For the last few years, and year-round, my favourite drink – other than the occasional margarita or three at the Border Cafe – has been the Arnold Palmer (the non-alcoholic version, that is). Contrary to the 1:1 iced tea to lemonade ratio places most often serve under that name, Palmer himself preferred 2:1 tea to lemonade, as do I, except that I use a freshly-squeezed lemon-limeade.
My tea of choice for a couple decades now has been Luzianne quart-size tea bags for iced tea, the brand most often served in the Southern US. I like a strong tea whose taste doesn’t water down quickly in ice, so I use five quart bags to make a gallon of tea.
I go through about a gallon-and-a-half of this mix about every five or six days, which would normally involve a rather large bowl of simple syrup; instead, I use a sucralose solution. In the past several years since its patent expired, pure sucralose powder has been widely available at far cheaper prices than, say, Splenda packets – about one sixth the price in the end. It’s not a supermarket item, though, because the pure powder is 600 times sweeter than sugar; because of this, Splenda uses dried corn syrup powder as filler, which is why you see dextrose in its ingredients. I make a solution of 4g sucralose powder to 2 oz/60 ml of water and use a lab eyedropper bottle to dispense – 3 drops for coffee, 9 for a single 12-ounce lemon-limeade, and so on. It’s even simpler for the iced tea – exactly 1/16th teaspoon of the powder is perfect for a gallon. My lemon-limeade is the juice of half a lemon and half a lime plus 10 ounces/300 ml of water.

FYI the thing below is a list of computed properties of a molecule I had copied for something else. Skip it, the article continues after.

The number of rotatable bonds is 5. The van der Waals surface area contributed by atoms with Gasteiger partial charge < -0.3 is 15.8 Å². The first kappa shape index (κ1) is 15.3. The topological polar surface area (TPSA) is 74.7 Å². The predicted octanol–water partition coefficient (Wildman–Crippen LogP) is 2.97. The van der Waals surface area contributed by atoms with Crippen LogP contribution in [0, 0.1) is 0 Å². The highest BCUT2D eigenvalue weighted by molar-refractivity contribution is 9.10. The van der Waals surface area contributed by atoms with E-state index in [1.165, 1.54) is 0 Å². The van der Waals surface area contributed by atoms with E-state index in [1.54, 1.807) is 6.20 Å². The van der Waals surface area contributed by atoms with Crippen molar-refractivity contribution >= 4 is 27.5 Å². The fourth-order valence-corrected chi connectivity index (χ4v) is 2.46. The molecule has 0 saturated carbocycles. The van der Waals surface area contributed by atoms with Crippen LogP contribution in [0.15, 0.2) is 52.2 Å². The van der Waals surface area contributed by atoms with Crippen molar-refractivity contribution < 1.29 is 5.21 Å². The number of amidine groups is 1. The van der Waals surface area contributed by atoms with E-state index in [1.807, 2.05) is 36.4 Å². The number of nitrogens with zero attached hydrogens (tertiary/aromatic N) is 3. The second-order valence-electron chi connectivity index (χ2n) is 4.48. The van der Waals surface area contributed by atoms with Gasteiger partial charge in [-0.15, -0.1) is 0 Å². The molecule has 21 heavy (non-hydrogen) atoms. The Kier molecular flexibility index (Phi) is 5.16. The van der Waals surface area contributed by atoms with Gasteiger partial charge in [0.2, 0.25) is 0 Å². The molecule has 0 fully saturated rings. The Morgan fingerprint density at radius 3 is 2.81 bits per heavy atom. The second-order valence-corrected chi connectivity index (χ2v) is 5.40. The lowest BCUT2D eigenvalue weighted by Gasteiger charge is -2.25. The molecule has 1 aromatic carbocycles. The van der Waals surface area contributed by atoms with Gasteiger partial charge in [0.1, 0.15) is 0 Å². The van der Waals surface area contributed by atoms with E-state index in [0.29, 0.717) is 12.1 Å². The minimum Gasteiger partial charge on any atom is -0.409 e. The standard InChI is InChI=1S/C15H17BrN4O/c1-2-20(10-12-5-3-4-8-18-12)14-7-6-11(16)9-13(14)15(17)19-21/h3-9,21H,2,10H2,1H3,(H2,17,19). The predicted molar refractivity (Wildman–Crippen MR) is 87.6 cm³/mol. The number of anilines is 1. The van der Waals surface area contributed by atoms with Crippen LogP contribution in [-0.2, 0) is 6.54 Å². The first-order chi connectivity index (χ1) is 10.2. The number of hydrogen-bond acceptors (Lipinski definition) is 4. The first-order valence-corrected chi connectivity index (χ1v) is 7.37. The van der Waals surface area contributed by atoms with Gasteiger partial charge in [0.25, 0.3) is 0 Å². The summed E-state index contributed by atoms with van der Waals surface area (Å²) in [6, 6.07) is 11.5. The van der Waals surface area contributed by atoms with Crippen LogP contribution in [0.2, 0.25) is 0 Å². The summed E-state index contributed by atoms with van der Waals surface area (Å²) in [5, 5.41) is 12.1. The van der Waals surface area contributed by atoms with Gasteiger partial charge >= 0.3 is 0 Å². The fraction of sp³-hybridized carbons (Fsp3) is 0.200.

As to citrus squeezing, this is the best tool – great for both lemons and limes. I made a half-gallon of lemon-limeade earlier today, and squeezing every last drop out of twelve lemon and lime halves with this, leisurely, took maybe five minutes total. By the way, the bad reviews of this device you might see are from people who don’t know that you put the cut face down in the juicer. Yeesh.